Cooking

What’s the difference between a best before and a use by date? Quite a lot actually.

23rd November 2017

Best before, sell by, use by date, display by…do you know the difference between the dates our food comes stamped with? Studies show that, in fact, many of us don’t. And we’re throwing out tonnes of perfectly edible food as a result.

Here’s a guide to show you how to tell the difference between these confusing labels, and what to do when your staples look a bit past their best.

First things first. The use by date is the only number you should pay attention to.

The use by date refers to highly perishable ingredients, like meat and fish, which tell you at what point the food is dangerous to eat. All the other dates are arbitrary enough, used by supermarkets and food stores to rotate their stock so they know which foods are fresh and at their prime.

That’s not to say they’re bad to eat, of course. A carrot that’s past it’s best before date is likely to be delicious, or will at least do well chopped into a stew. Same goes for that slightly floppy celery or wilted bunch of herbs at the back of your fridge.

Over time, we’ve stopped trusting our good sense. Many of us forego sniffing old milk or testing our eggs for freshness, perhaps because we’ve forgotten how to. We’ve put together a foolproof, simple guide to help you out.

Milk & yoghurt

Properly refrigerated, milk and yoghurt can last a good few days passed their best before. General rule of thumb is if it smells ok, it’s probably ok. However, if there’s a thick layer of mould on your yoghurt, it’s best to get rid.

Did you know? You can freeze milk for up to 3 months – a perfect way to preserve that pint if you’re going away.

Cheese

You can’t eat mouldy soft cheese, but it’s okay to cut the mould off hard cheese. Just make sure you clean your knife after slicing off the mould to ensure it doesn’t spread.

Did you know? Parmesan rinds freeze well so save them to add directly to soups or stews for a delicious umami boost. Remember to take it out before serving.

Eggs

To check for freshness, place your egg in tall glass or bowl of cold water. If it’s fresh, the egg will lie horizontally at the bottom of the glass or bowl, but if it’s stale, it’ll float vertically. When the egg floats at a tilted angle, it’s probably only a week or so old, and still good to eat.

Did you know? Eggs bought at the supermarket can be up to four weeks old! Farmdrop’s eggs are laid by farmers’ free-roaming hens and can be laid as freshly as the day before they land on your doorstep.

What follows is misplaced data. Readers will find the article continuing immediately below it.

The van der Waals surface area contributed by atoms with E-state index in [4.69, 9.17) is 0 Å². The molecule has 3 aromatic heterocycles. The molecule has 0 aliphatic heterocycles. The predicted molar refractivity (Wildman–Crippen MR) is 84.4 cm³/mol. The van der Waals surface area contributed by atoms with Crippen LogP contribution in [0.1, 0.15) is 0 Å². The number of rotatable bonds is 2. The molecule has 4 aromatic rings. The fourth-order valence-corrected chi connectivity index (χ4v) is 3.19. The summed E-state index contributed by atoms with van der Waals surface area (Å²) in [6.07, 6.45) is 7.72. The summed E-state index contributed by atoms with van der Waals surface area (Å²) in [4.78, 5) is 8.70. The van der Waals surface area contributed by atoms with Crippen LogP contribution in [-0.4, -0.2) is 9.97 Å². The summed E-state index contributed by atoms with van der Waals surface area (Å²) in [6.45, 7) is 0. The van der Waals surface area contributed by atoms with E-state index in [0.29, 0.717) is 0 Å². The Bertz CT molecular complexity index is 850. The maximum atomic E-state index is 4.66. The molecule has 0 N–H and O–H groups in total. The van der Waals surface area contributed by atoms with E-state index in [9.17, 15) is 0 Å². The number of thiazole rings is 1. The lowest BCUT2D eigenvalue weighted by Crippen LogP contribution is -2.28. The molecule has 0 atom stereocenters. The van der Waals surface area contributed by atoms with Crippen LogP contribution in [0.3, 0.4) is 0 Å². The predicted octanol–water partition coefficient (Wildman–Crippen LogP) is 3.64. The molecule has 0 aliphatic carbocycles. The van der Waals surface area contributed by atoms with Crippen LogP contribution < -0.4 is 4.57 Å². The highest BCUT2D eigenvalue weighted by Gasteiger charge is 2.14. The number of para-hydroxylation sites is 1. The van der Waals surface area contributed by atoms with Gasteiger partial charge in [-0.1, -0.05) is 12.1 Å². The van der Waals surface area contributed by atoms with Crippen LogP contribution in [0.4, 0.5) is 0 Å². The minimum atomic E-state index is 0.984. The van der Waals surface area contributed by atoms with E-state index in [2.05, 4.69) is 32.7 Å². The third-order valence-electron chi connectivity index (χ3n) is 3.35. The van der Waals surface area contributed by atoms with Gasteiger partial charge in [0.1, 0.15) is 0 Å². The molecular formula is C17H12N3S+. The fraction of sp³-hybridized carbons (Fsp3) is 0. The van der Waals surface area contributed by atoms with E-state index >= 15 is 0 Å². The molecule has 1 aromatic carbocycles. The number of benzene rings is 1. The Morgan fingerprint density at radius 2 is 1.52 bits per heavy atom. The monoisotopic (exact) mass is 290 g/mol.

Bread

A smattering of blue mould (not black!) is fine as long as you cut it off first. As for stale bread, don’t chuck it! It’s a brilliant ingredient in its own right; blitz it into breadcrumbs and store in an airtight container for sprinkling over gratins or pasta dishes, chop into chunks and use as croutons for soup or tossed through a juicy Italian panzanella, or slice it up for a good old-fashioned bread and butter pudding.

Fruits

Unless they’re very wrinkly or mouldy, fruits are perfectly edible, whatever the packaging might say. To use up a seasonal glut, try stewing them down with a bit of sugar to make a compote (it freezes well).

Did you know? Keeping bananas in your fruit bowl will speed up the ripeness of your other fruit. If you want to keep fruit for longer, keep your bananas separate!

use by date

Tomatoes: technically a fruit (we know) but crucially…they don’t go in the fridge.

Vegetables

The same rule for fruit goes for veggies too. Keep them for longer by storing them properly. Root veg, like potatoes, squash and onions are happiest in a dark, cool place. Revive a wilting celery or lettuce head by placing them in a glass with a little water in the bottom – much like a plant! – and be sure to remove as much suffocating plastic packaging from veggies like courgettes and peppers.

Did you know? Tomatoes should never be stored in the fridge; for maximum juicy flavour, store at room temperature.

use by date

Herbs

If you don’t grow herbs yourself, you must know the frustration of buying a packaged bunch to use a just few sprigs for your dinner. Keep them for longer by wrapping your herbs in slightly damp kitchen paper and storing them in the fridge. And if they need using up, here are a few ideas: for soft herbs, like parsley, coriander or mint, try chopping up the leftovers into a salsa verde to drizzle over grilled fish, ricotta toasts or a sizzling steak. Try mixing any chopped herbs into softened butter with minced garlic and fresh chilli for a fragrant way to kick off your cooking. Or add pop them into ice cube trays, top with water or oil, freeze and throw into stews and bolognese when you need them. 

For more ways to use up everyday staples, check out Farmdrop’s recipes, or follow these great food waste hacks to help you bin less of the good stuff.

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